It’s midnight, in midsummer 2020, and the witching hour holds nothing but worry and anxiety and an insatiable urge to raid the fridge. The pandemic lockdown is in full swing in London. Scrolling Twitter aimlessly, the app being particularly fruitful at that time of night given the American focus of my ‘following’ list, I notice that BT Sport are advertising a baseball game. Thoughts of snacking abate and I lazily switch over to the appropriate channel, mildly curious.
My stateside sports fandom had always been dominated by the NFL, so what a lovely surprise to hear Joe Buck’s familiar voice on the broadcast. If Joe is still in business, maybe there’s hope for us all. Buck, in trademark, big-league tones, opined that the season had been impacted ‘gravely’ by the pandemic. I immediately and inwardly chastised him for using the term. There were people in graves, show some decorum man! But cognitive dissonance soon kicked in. I also knew that this was the kind of negative thinking pattern which characterised my depression. Buck was being earnest, and truthful. Baseball had been impacted in a big way. A shortened season, multiple cancellations, concerns over player and staff safety. And yet, in spite of all that, I began to settle in. The innings went by and I found a calmness had washed over me, almost imperceptibly. Baseball was a microcosm of what had happened across the globe, and to be able to watch it, however, impacted, felt like a privilege, especially when most other sports I enjoyed were shutdown.
I’d been to a baseball game in the US back in 2014. I rather absent-mindedly took in a Mets Phillies game after a day at the US Open tennis at Flushing. I stumbled across to Citi Field and watched about 6 innings of, well, something. Drunk and confused, I nevertheless left intrigued. Blue and orange cap in hand on the subway ride back to Manhattan, I was henceforth a Met. I kept an eye out for their scores since then (yeah, not great), never really giving the game any more than a passing thought, or occasional YouTube highlights session. My only other brush with live ball was the London Series in 2019. A fabulous occasion at a balmy, buzzed London Stadium in Stratford, filled to the rafters with Bostonians and Bronxians and all manner of British neophytes trying to make head and tail of the rules and tactics and scoreboard. Happily, with Batflips and Nerds as living proof, there were plenty of well-informed British devotees eager and willing to impart their knowledge. I will never forget the 7th inning stretch. Over the course of the two games that June, there were 10 home runs and 65 hits. Juiced balls? Unfamiliar stadium dimensions? The travelling yips? Who cares? A feast of offense and a wonderful Transatlantic melding of tradition and breaking new ground.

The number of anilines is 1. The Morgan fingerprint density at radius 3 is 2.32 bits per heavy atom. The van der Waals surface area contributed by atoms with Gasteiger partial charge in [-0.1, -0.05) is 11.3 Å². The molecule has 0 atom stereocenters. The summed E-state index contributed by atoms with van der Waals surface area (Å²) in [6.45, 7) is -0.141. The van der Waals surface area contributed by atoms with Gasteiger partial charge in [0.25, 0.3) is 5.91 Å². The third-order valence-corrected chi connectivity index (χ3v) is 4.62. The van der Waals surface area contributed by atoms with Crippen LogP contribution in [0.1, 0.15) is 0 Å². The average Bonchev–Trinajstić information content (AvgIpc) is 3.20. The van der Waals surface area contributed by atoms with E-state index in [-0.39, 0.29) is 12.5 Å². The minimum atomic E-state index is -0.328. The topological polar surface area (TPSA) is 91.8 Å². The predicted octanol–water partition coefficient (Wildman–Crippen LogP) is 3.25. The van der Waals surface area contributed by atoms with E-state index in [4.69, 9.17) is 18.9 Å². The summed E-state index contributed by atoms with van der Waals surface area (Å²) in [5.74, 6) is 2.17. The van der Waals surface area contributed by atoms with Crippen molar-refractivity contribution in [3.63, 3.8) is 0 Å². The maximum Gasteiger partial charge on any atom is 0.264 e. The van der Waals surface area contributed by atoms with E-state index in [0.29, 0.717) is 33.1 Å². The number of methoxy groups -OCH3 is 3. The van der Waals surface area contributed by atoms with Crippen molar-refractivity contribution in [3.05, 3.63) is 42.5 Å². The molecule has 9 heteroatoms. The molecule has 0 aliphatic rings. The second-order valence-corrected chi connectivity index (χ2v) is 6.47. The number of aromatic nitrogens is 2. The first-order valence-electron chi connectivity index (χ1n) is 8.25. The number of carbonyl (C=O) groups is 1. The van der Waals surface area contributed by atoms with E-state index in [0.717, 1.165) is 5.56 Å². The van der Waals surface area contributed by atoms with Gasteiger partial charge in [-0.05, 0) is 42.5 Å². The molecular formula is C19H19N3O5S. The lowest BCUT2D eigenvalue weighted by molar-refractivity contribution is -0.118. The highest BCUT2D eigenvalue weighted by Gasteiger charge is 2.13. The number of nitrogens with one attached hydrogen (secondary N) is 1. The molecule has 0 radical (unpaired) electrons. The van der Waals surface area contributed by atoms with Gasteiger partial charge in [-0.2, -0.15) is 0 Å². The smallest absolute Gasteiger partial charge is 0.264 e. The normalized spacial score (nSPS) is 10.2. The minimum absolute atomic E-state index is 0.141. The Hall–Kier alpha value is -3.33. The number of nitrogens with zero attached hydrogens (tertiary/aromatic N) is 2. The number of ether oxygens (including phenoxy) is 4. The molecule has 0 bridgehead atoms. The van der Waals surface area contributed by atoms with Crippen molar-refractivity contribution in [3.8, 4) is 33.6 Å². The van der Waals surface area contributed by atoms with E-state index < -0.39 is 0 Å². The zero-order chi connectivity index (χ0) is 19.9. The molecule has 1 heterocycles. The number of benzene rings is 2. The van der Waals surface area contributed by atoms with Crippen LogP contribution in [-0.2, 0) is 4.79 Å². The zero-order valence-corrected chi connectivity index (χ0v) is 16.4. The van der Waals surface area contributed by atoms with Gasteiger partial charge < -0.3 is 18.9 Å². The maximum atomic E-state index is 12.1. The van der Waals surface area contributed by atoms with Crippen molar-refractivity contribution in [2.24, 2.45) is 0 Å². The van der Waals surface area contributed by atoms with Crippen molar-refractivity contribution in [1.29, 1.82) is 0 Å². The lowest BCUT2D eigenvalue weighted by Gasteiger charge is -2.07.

I love cricket, and comparisons with cricket are at once facile and understandable. They are of course very different bat and ball games, but there is a certain tempo and meter to both sports, as well as to their commentary, especially that on radio. Elongated tangents and deep statistical analyses are punctuated by brief, explosive moments of pure action and melodrama. A base hit. A diving catch. A double, or even triple play. Occasionally, such as with a full count, bases-loaded situation, there is a remarkable build-up of tension unmatched across sports. During a no-hitter, or perfect game, even more so. But there is also a joy in the more mundane, less exciting passages of play during which many a wandering thought comes and goes. During this pandemic, it has been those games, between teams who play in cities I’ve never visited, featuring players I’ve never heard of, that have provided a late-night solace, much needed as the antidote to anxiety. Brief respite, but respite nevertheless. Learning, gradually, the intricacies of the game, safe in the knowledge that my knowledge is not, indeed, anywhere near complete, has been immensely fun.
The sport is not without its problems, obviously, highlighted by the recent sticky substances debacle. Much like baseball’s steroids scandal, an unwillingness by the powers at be to compromise has led to a fractured relationship with its players and players union. My relationship with the game, though, has grown ever stronger, and has provided more than just a welcome relief from the persistence and horror of the pandemic. Slow-forward to June 2021, and it’s a full-blown love affair. Much like a real romance, where in retrospect you never quite understand how you functioned before it flourished, I’m not sure what I’d do without it now. Baseball cards, MLB.TV, Craig Calcaterra’s daily newsletter, a glove and a ball and a speculative email to my local team about joining (who knew one even existed, huh?).
On the nights where the depression and the anxiety are more visceral, watching or listening to the baseball is cathartic. I can lose myself in the moment, which I’m constantly told is important, and transport myself thousands of miles away, and away from darker thoughts. It is no coincidence that in the break between the World Series and Opening Day I struggled more with my mental health. A doctor can’t prescribe baseball, of course, and even if they did, the percentage of people who would benefit would be infinitesimal, but it’s been part of what’s worked for me. Long may it continue.
I don’t care if I never get back.
(Photo by David J. Griffin/Icon Sportswire via Getty Images)
Josh is a guest contributor for Bat Flips & Nerds. Follow him on Twitter @Joshwa_1990
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